Gertsch Group

Institute of Biochemistry and Molecular Medicine, University of Bern, Switzerland

The devastating impact of diclofenac on religion

The devastating impact of diclofenac on religion
Jurg Gertsch - Wed Mar 10, 2010 @ 05:27AM
Comments: 2

Diclofenac, also marketed as Voltaren, is a successful non-steroidal anti-inflammatory drug (NSAID), which inhibits COX and prostaglandin synthesis. This drug is used to treat inflammation and pain both in humans and animals. When it was discovered in 1973 by Ciba-Geigy (Novartis) researchers nobody would have imagined that it could one day have an impact on the religous practice of the Zoroastrians in India. There are approximately 200'000 Zoroastrians and some of them keep to the ritual exposure of the dead to Gyps vultures. You will notice when you approach a Zoroastrian cementary because the vultures occasionally drop something. On the fourth day after death, the soul is reunited with its fravashi (guardian spirit) and the experiences of life in the material world are collected for the continuing battle in the spiritual world. But in the last decade the actual battle is on earth and has a chemical cause. Diclofenac is now causing problems as an "anti-Zoroastrian chemical weapon" because Indians use this drug widely to treat animals. Consequently, the vultures eat the carcasses (which are left in the countryside) and are killed by diclofenac that causes renal failor in these birds. Hundreds of thousands of vultures have been poisned by diclofenac. Noteworthy, the tradename for diclofenac in India is "Morbidic" (nomen est omen). No vultures no ritual exposure of the dead - no Zoroastrian practice. If this causes headache diclofenac may help. However, the diclofenac triggered mass extinction of vultures in India has also led to ecological problems because vultures play an important role in wildlife. E.g. there are now more wild dogs that carry rabies, which again affects people, who suffer, become more religious ...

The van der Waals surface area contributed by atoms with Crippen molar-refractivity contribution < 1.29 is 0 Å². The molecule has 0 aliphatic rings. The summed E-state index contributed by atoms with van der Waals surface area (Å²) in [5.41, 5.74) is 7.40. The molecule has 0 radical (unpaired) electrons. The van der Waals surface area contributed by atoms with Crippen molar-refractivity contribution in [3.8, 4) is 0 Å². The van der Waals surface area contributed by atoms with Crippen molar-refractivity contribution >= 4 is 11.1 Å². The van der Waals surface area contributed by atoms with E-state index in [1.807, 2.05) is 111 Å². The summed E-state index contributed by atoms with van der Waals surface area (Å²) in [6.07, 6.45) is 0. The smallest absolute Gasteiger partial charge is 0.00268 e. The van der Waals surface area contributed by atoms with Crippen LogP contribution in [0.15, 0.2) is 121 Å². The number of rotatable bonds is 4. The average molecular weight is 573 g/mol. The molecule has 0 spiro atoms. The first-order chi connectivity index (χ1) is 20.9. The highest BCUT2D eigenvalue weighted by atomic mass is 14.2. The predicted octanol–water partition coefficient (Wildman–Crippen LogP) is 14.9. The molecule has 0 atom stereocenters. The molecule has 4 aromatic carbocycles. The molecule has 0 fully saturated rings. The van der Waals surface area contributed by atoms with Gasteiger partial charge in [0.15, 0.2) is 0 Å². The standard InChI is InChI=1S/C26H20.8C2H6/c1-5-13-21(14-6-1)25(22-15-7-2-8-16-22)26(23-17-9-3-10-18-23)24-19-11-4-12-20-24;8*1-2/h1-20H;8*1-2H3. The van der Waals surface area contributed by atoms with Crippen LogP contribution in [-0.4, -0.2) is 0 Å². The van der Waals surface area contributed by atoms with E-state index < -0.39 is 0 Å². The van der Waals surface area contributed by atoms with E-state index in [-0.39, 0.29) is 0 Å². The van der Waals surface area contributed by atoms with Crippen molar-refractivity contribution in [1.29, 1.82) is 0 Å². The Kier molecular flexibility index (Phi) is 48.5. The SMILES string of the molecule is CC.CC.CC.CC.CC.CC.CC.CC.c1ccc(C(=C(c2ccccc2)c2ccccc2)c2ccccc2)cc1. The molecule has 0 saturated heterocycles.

Comments: 2

Comments

1. chemotracker   |   Sat Jun 12, 2010 @ 04:21AM

While diclofenac may be bad for vultures it would be worth studying the number of cases of deaths by paracetamol overdosage. Liver failure in humans due to misdosage of paracetamol causes thousands of lethal cases worldwide, yet this anilin analgesic is sold over the counter and people are not sufficiently informed about liver toxicity

2. phil33   |   Thu Oct 14, 2010 @ 06:44AM

I think that paracetamol should be banned as medicine. Diclofenac, which is an excellent analgesic, which is metabolized in the liver to 4-hydroxidiclofenac, is widely found in wastewaters ... a metabolite only toxic to vultures as it seems - here we have the closing of a niche in chemical ecology

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